Cowboys & Aliens, by Joan D. Vinge

Article published on September 27, 2011.

Well dang me pardner if I’m not hornswoggled by this boonie talk. I’ve spent my whole, internet-free holiday worrying about what constitutes a toad-strangler and how a storm can be one. What is it about the crashing, deafening, thunderous storm with its tornado-like winds, blinding lightning and torrential freezing rain that makes it capable of strangling toads? Turns out (Wiktionary to the rescue) that a toad-strangler is a heavy downpour. I’m none the wiser about what that has to do with dead toads, but what a waste of a good worry.

Admission. I saw the film first (Craig and Ford, unmissable) and then read the book. My thoughts about the book are therefore influenced strongly by the imagery and action in the film. It’s not easy to separate the two. That won’t stop me trying.

The book is a bit like an embellished pirate video. It conveys the gist of the film, covering every scene, adding bits and pieces of background and motivation and explaining some of what the characters were thinking or feeling as the piece moved on. It doesn’t at all capture the vitality and humour in the film, and attributing feelings and motivations to the strong silent types rather misses the point of their being strong, silent types. I suppose, grudgingly, that as an aide-mémoire it does sort-of work, though I suspect that if I hadn’t already seen the film I’d have imagined very different settings for all the action and would have no idea of what the gold extraction scenes were all about.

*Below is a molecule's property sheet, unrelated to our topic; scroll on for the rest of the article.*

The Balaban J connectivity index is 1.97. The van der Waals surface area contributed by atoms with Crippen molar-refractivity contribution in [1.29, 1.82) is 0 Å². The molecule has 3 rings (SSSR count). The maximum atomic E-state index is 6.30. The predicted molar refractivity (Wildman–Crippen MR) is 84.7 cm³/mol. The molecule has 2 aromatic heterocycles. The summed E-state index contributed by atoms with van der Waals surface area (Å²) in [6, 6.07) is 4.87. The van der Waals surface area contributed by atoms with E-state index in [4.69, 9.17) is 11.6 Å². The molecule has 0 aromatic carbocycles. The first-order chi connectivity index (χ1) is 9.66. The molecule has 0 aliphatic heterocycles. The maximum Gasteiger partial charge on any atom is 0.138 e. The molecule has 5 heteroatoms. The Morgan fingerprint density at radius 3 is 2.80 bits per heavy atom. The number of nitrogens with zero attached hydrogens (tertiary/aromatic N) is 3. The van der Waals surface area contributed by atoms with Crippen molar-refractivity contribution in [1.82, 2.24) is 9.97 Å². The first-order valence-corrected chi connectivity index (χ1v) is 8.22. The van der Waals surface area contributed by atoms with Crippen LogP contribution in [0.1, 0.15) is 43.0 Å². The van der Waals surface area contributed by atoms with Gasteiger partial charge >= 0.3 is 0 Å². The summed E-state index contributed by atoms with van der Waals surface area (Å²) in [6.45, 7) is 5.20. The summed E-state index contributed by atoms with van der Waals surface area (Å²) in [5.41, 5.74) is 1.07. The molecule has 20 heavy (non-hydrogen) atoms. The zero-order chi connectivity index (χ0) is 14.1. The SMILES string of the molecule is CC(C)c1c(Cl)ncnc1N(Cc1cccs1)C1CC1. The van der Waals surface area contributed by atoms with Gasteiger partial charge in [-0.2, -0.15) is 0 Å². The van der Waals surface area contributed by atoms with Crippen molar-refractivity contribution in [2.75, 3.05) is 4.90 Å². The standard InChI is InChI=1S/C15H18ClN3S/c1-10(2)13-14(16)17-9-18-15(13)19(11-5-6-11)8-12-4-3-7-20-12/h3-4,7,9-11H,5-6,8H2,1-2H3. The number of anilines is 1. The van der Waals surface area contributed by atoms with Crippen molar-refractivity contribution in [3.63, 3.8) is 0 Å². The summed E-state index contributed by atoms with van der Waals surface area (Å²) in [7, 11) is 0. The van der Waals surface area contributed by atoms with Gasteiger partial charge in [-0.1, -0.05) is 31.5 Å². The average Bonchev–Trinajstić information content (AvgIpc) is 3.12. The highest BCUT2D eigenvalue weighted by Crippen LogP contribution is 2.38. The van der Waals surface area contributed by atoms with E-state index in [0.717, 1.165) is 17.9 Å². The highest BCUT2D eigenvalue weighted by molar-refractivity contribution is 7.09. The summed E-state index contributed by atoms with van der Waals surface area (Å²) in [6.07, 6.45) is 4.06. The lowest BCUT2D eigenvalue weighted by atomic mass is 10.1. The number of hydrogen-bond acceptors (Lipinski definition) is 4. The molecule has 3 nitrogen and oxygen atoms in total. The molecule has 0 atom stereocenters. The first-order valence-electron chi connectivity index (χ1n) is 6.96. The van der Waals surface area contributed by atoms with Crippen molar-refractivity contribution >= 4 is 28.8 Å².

I liked the western elements of the book. I thought the science fiction poorly done, evoking nothing of the technology or alien elements in the film. I would have guessed it was written by a western author who was at a bit of a loss when it came to Science Fiction. How wrong can I get!

Recommendation. The film needs no aide-mémoire. If you want to remember it, go and see it again 🙂 Do not buy the book. If you fail in this, don’t read it. Wait for the next toad-strangler and put it out in it. With luck it’ll vanish without trace.




Watch the trailer for Madeline Miller’s The Song of Achilles


Moondance of Stonewylde, by Kit Berry

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